2. Conversion rate
While a click-through rate tells you how many people clicked your link, a conversion rate takes it one step further and tells you how many people clicked your link and completed a specific action, such as purchasing a product or filling out a form.
For example, say you sent out an email with a link that invites your customers to take advantage of your President’s Day sale. The conversion rate would tell you how many people clicked on the link and actually made a purchase.
Because conversion rates are directly tied to your call of action (i.e. checking out a sale, downloading an e-book, filling out a form) and therefore the overall goal of your email, conversion rates are an excellent marketing metric for determining the extent to which you’re achieving your goals and can provide unique insight into your return on investment.
There are a couple of ways you can increase the conversion rates of your emails. A catchy subject line, relevant pre-header text and strong CTAs go a long way to converting a customer. But timing is everything. Mapping your customer’s email marketing journey and automating emails accordingly can help boost a conversion rate. After all, companies who send automated emails are 133% more likely to send relevant messages that correspond with a customer’s purchase cycle.
One example of this type of message is the “welcome” email. This version from Warby Parker is automatically sent to customers after they sign up—right when they have their attention. The email then features targeted and clear CTAs to help guide them through the site.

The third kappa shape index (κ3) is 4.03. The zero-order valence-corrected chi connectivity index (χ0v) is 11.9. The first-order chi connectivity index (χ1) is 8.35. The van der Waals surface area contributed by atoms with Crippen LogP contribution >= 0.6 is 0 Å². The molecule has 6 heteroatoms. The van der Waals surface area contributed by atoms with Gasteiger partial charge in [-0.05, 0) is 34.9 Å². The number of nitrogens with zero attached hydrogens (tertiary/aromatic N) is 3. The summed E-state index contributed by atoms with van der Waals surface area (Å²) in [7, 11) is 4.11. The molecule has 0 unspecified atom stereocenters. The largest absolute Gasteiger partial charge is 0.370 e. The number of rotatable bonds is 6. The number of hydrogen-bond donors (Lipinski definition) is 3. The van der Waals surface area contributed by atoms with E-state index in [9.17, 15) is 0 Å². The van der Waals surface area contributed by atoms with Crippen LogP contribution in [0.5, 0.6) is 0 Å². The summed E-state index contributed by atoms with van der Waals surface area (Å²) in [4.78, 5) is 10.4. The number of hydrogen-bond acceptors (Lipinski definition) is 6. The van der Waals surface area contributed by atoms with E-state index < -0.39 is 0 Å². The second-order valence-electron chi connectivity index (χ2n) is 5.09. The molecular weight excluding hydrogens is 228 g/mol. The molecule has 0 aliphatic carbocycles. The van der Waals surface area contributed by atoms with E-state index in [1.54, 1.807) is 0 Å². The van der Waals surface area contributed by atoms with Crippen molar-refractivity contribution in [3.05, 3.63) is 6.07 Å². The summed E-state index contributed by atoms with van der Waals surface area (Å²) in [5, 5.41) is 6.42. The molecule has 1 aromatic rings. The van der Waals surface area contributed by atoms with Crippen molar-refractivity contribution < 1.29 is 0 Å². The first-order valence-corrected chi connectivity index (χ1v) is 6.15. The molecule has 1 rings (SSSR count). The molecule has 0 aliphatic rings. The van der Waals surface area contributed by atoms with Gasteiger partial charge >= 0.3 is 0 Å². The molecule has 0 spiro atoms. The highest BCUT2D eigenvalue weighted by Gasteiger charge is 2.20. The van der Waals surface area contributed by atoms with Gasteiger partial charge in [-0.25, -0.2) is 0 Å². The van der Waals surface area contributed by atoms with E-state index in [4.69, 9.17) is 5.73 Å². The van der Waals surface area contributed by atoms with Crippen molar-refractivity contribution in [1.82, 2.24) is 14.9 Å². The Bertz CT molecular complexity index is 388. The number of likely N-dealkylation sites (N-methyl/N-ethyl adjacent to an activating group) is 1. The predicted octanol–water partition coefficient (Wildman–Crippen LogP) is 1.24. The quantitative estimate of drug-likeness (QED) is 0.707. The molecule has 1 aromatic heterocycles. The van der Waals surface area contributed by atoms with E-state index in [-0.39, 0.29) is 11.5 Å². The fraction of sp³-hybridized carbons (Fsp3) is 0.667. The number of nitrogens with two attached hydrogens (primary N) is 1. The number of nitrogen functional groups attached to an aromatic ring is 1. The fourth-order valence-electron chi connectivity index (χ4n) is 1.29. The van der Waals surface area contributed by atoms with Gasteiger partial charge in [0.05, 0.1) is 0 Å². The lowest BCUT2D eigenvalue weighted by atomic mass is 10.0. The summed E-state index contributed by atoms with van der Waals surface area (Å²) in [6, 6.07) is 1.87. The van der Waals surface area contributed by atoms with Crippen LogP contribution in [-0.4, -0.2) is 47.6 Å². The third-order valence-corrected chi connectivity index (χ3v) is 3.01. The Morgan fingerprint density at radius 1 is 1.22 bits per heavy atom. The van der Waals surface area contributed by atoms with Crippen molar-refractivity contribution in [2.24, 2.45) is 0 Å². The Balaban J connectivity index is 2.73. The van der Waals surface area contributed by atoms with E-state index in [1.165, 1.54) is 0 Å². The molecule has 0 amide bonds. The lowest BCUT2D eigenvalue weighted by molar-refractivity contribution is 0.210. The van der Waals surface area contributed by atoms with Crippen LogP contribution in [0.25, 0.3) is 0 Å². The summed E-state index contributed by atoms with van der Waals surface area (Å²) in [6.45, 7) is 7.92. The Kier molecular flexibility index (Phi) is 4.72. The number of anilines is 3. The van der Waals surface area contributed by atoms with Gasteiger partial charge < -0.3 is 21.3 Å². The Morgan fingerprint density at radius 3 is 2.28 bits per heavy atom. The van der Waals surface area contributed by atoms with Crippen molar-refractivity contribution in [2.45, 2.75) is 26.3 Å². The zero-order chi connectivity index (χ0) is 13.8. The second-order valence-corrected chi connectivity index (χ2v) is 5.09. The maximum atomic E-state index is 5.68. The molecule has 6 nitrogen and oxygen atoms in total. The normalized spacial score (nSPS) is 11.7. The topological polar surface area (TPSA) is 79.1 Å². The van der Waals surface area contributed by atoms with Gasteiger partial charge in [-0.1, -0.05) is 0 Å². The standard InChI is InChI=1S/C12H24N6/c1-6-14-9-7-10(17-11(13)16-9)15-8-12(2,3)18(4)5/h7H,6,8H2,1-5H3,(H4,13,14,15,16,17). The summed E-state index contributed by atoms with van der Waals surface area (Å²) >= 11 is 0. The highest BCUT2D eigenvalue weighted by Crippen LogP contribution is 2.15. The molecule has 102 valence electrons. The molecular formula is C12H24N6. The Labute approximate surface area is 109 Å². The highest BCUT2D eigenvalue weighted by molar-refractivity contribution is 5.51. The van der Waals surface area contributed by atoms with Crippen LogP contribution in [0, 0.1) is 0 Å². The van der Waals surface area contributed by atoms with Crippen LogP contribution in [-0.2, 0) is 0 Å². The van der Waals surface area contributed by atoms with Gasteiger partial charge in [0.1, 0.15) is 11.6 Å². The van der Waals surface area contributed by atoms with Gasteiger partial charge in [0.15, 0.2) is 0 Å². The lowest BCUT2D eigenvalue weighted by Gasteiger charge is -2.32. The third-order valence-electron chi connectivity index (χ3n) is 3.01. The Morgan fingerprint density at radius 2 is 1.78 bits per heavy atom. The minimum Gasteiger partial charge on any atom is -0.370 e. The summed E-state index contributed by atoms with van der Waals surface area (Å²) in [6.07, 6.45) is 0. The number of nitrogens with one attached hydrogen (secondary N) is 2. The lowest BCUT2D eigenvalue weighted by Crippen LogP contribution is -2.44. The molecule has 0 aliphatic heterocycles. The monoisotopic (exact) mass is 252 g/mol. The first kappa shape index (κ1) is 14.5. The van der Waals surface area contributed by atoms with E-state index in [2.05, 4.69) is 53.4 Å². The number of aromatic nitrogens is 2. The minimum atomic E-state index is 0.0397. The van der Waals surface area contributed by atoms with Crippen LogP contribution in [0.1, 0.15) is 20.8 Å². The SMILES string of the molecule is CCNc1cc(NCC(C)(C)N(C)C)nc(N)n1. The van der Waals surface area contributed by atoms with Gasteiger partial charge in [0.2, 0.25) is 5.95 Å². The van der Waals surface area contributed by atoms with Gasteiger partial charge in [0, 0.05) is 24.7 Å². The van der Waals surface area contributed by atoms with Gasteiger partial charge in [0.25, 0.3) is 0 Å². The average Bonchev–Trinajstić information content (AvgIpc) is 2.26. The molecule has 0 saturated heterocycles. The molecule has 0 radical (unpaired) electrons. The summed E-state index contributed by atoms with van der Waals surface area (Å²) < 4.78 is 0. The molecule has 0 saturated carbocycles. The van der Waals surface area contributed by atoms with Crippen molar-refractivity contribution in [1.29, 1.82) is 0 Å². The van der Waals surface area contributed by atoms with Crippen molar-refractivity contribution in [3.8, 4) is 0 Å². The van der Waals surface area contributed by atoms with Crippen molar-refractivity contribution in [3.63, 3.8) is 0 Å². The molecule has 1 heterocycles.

3. Email sharing/forwarding rate
An email sharing or forwarding rate is the percentage of recipients who opted to forward your email onto a friend or shared the contents to social media.
On its face, this marketing metric may not seem crucial to your marketing plans or tactics. But actually, it’s an amazing metric to track because it tells you how many brand advocates you have. Developing brand advocates through email marketing is a great strategy, especially considering 81% of consumers’ purchasing decisions are influenced by friends’ social media posts.
That’s not all this marketing metric can do—it can help you generate new leads. Tracking what content gets shared the most can be useful when planning future campaigns.
Birchbox not only makes their sharing CTA clear using a substantial amount of their template real estate, but they offer an incentive as well.
4. ROI calculation
Determining the overall return on investment for your campaign is a valuable metric for showcasing how valuable email marketing can be as a channel.
You can calculate this by taking the money you made in sales from the campaign minus the money you spent to execute the campaign divide it by the money invested in the campaign and then multiply that by 100. That will tell you your overall ROI.
While the average ROI on email marketing is an impressive $44 return on every $1 spent, with the right tracking, you can optimize your email campaigns and beat the average.
Vanity metrics only scratch the surface when it comes to providing you with actionable marketing data. Digging deeper into metrics like A/B testing, conversion rates, email sharing/forwarding rates, and ROI can give you detailed insights on consumer behavior that can translate to meaningful actions that lead to new customers and increased sales.